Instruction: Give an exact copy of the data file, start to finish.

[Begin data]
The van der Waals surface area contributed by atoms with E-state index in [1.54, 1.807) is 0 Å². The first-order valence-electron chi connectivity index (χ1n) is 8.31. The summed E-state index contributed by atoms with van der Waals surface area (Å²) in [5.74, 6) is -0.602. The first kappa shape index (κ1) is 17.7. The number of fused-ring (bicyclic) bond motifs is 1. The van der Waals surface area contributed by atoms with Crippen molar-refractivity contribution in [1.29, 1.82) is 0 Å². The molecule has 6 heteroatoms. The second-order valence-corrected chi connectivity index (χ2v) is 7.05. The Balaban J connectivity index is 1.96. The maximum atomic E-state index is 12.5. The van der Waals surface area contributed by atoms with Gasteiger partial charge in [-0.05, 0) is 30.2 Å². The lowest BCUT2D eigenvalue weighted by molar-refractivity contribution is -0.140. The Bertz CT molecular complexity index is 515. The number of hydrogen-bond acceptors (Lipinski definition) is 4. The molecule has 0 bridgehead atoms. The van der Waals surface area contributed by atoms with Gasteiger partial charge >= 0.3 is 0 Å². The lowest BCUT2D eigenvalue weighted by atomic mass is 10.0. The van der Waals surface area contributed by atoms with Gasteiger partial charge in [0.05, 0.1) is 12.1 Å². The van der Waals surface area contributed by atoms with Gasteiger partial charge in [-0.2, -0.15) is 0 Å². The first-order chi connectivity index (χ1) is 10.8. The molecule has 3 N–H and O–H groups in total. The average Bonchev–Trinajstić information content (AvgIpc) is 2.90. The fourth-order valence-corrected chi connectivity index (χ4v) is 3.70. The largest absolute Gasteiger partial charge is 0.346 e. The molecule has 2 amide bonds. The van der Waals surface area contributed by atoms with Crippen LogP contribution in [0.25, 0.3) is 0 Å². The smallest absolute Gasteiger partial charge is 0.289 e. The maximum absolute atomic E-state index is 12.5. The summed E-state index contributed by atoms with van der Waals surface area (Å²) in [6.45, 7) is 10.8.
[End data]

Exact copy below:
The van der Waals surface area contributed by atoms with E-state index in [1.54, 1.807) is 0 Å². The first-order valence-electron chi connectivity index (χ1n) is 8.31. The summed E-state index contributed by atoms with van der Waals surface area (Å²) in [5.74, 6) is -0.602. The first kappa shape index (κ1) is 17.7. The number of fused-ring (bicyclic) bond motifs is 1. The van der Waals surface area contributed by atoms with Crippen molar-refractivity contribution in [1.29, 1.82) is 0 Å². The molecule has 6 heteroatoms. The second-order valence-corrected chi connectivity index (χ2v) is 7.05. The Balaban J connectivity index is 1.96. The maximum atomic E-state index is 12.5. The van der Waals surface area contributed by atoms with Gasteiger partial charge in [-0.05, 0) is 30.2 Å². The lowest BCUT2D eigenvalue weighted by molar-refractivity contribution is -0.140. The Bertz CT molecular complexity index is 515. The number of hydrogen-bond acceptors (Lipinski definition) is 4. The molecule has 0 bridgehead atoms. The van der Waals surface area contributed by atoms with Gasteiger partial charge >= 0.3 is 0 Å². The lowest BCUT2D eigenvalue weighted by atomic mass is 10.0. The van der Waals surface area contributed by atoms with Gasteiger partial charge in [0.05, 0.1) is 12.1 Å². The van der Waals surface area contributed by atoms with Gasteiger partial charge in [-0.2, -0.15) is 0 Å². The first-order chi connectivity index (χ1) is 10.8. The molecule has 3 N–H and O–H groups in total. The average Bonchev–Trinajstić information content (AvgIpc) is 2.90. The fourth-order valence-corrected chi connectivity index (χ4v) is 3.70. The largest absolute Gasteiger partial charge is 0.346 e. The molecule has 2 amide bonds. The van der Waals surface area contributed by atoms with Crippen LogP contribution in [0.25, 0.3) is 0 Å². The smallest absolute Gasteiger partial charge is 0.289 e. The maximum absolute atomic E-state index is 12.5. The summed E-state index contributed by atoms with van der Waals surface area (Å²) in [6.45, 7) is 10.8.